Documents considered by the Committee on 12 March 2014 - European Scrutiny Committee Contents

5 Emissions from road vehicles



COM(14) 28

+ ADDs 1-2

Draft Regulation amending Regulations (EC) No. 715/2007 and (EC) No. 595/2009 as regards the reduction of pollutant emissions from road vehicles
Legal base Article 114 TFEU; co-decision; QMV
Documents originated 31 January 2014
Deposited in Parliament 10 February 2014
Department Transport
Basis of consideration EM of 24 February 2014
Previous Committee Report None
Discussion in Council No date set
Committee's assessment Politically important
Committee's decision Not cleared; further information awaited


5.1 In order to meet its air quality objectives, the EU has (among other things) sought to reduce exhaust emissions of nitrogen oxides, hydrocarbons and particulate matter from vehicles. In particular, Regulation (EC) No. 715/2007 regulates such emissions from passenger cars and light commercial vehicles, whilst Regulation (EC) No. 595/2009 has a corresponding aim as regards emissions from heavy duty vehicles (lorries, buses and coaches).

The current proposal

5.2 The Commission says that a range of problems have been identified with the way in which the two Regulations work individually and together in terms of their burden upon manufacturers and their effectiveness in improving air quality, and it has therefore proposed a number of amendments. Those relating to Regulation (EC) No. 715/2007 would replace the Commission's current powers to amend non-essential elements of the Regulation through the regulatory procedure with scrutiny by the use of delegated powers under Article 290 TFEU, and make the following substantive changes:

Extend the scope of the Regulation to heavier vehicles

The Regulation currently applies to light-duty vehicles with a reference mass not exceeding 2,610 kg, and manufacturers who produce platforms which could also be used for heavy duty vehicles with a reference mass falling above this limit are obliged to seek separate approval under the legislation applying to heavy duty emissions, even though technical specifications are effectively the same. The proposed amendment would extend the Regulation to vehicles with a mass up to 5,000 kg, and so allow a single approval to cover a wider range of vehicle variants, thus reducing manufacturers' costs.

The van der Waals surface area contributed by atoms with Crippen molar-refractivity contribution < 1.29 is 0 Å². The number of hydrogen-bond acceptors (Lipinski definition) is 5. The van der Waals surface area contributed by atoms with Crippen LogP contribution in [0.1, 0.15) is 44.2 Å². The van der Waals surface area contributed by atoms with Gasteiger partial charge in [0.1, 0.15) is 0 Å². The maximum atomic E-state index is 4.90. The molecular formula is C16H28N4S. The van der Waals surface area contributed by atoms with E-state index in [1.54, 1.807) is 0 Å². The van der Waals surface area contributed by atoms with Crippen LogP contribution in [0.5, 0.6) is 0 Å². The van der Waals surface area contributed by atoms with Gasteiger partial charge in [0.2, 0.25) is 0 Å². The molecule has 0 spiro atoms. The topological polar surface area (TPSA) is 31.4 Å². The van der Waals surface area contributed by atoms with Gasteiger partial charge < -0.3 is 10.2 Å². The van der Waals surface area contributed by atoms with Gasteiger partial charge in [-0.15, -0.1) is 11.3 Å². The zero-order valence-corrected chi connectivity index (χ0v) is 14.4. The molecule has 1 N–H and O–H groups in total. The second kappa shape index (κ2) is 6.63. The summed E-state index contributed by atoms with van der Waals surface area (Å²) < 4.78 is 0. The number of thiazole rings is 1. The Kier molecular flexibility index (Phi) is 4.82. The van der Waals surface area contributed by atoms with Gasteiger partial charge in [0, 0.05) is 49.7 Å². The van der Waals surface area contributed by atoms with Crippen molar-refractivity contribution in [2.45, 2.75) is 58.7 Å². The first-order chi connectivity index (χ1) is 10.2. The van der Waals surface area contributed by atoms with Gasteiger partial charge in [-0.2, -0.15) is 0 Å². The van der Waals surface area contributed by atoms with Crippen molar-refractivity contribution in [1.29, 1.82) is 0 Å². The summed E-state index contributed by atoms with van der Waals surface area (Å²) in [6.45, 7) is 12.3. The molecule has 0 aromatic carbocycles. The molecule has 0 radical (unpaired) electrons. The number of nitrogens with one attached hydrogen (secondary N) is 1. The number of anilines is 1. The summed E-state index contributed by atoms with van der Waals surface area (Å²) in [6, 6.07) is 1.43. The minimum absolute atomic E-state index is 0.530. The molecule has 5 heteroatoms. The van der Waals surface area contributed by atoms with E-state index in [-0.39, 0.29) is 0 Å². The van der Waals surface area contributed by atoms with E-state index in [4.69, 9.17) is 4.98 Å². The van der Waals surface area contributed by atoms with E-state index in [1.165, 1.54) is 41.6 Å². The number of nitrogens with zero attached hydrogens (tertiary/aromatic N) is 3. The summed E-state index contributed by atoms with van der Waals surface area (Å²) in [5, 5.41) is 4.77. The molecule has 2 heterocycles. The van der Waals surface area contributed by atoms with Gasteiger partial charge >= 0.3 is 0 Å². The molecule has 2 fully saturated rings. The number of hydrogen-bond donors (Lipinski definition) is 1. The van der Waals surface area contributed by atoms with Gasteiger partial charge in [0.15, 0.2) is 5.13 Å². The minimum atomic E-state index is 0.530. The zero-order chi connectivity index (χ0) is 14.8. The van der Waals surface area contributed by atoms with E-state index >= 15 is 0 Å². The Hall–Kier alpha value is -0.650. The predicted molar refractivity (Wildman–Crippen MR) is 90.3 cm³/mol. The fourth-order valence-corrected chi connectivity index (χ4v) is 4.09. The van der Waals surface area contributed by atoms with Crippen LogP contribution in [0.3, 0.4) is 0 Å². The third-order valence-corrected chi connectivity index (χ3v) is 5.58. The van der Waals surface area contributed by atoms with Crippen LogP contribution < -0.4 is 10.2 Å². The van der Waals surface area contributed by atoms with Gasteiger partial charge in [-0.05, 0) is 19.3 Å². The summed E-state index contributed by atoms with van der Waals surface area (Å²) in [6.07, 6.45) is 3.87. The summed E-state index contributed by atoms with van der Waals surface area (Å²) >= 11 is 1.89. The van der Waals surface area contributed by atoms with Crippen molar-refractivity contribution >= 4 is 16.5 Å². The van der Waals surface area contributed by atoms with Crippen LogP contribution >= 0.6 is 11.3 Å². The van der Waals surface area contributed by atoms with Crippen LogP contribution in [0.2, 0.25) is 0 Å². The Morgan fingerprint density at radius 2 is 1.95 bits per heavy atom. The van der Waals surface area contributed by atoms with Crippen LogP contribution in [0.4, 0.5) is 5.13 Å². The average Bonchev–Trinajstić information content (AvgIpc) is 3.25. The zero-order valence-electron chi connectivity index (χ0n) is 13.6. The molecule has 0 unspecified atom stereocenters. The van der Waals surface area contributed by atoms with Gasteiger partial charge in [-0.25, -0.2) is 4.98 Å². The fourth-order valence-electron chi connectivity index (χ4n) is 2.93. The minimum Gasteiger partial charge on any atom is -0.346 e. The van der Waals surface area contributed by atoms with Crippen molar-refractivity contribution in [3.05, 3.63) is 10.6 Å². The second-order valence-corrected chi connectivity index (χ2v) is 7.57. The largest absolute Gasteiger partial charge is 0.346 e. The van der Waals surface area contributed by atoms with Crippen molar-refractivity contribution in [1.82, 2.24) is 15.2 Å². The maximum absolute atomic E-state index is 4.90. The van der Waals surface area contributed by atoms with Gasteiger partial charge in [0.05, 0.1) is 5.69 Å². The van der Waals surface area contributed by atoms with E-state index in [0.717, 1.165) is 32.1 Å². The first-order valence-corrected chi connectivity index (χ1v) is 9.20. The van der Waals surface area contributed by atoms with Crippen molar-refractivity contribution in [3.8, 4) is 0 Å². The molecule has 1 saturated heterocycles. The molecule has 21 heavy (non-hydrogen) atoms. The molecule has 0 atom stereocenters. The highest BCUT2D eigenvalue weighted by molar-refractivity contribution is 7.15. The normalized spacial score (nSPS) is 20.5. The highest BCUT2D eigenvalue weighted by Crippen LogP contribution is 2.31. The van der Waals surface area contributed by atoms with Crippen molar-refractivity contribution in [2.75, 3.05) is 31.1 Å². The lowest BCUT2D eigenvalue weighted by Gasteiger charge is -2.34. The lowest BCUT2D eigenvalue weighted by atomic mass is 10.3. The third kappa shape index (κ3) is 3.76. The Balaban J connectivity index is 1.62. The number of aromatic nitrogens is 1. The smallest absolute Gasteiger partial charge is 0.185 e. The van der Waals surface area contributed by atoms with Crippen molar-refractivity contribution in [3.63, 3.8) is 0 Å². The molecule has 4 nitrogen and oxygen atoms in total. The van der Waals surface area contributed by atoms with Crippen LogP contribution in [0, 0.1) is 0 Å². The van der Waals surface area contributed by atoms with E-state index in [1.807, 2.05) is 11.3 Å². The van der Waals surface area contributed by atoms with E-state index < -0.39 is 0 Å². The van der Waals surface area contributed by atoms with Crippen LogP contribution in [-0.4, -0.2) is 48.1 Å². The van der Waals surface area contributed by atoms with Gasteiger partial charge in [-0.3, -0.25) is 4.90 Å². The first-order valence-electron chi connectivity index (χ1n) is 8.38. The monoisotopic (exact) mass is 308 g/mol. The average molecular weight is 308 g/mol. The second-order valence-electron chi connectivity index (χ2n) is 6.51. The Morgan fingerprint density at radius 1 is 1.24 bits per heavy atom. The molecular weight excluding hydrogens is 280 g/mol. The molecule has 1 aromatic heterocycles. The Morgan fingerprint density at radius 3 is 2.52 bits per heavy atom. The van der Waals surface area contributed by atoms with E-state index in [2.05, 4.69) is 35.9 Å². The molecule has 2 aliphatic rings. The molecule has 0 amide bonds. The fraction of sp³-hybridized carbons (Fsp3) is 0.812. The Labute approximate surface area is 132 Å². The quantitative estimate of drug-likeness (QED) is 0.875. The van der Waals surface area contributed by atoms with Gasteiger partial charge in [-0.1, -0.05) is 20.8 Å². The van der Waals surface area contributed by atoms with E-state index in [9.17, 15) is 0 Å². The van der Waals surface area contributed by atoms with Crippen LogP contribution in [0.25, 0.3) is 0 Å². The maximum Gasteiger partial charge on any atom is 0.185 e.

Treatment of methane

Whilst methane is a strong greenhouse gas, it is not known to have a direct harmful effect on human health, and is currently regulated as an air pollutant through the application of a limit on total hydrocarbons, which covers both methane and non-methane hydrocarbons. Since natural gas vehicles have higher methane emissions than petrol or diesel powered vehicles, this limit can restrict their entry to market, even though overall they produce fewer greenhouse gas emissions. The Commission has therefore proposed that the total hydrocarbon limit for positive ignition engines should either be increased or replaced with a limit which does not include methane. On the other hand, it proposes that the reporting of carbon dioxide emissions for consumer information and regulatory purposes should in future include methane in a single greenhouse gas figure (expressed in carbon dioxide equivalents).

Limits on nitrogen dioxide (NO2)

Emissions of nitrogen oxides (NOx) — made up of Nitrogen oxide (NO) and nitrogen dioxide (NO2) — affect both health and the environment, and, whilst all NOx ultimately becomes NO2, the Commission has observed that emissions of NO2 are particularly problematic in the vicinity of busy roads in cities, where they have a significant health impact. It says that NO2 has typically contributed 5% to 10% of the exhaust emissions of modern diesel vehicles, but that recent technologies have seen a significant increase in that proportion, and it proposes to address this by introducing a separate NO2 limit.

Tailpipe emissions at cold temperatures

Tailpipe emissions are measured at ambient temperatures (between 20 and 30°C), but hydrocarbons and carbon monoxide are measured at low ambient temperatures (-7°C) where exhaust after-treatment devices, such as catalysts, tend to be inefficient, due to their need to reach high operating temperatures before they are effective. The proposal would enable the Commission to tighten the hydrocarbon and carbon monoxide limits, and include the measurement of additional pollutants, such as NOx, at low temperatures.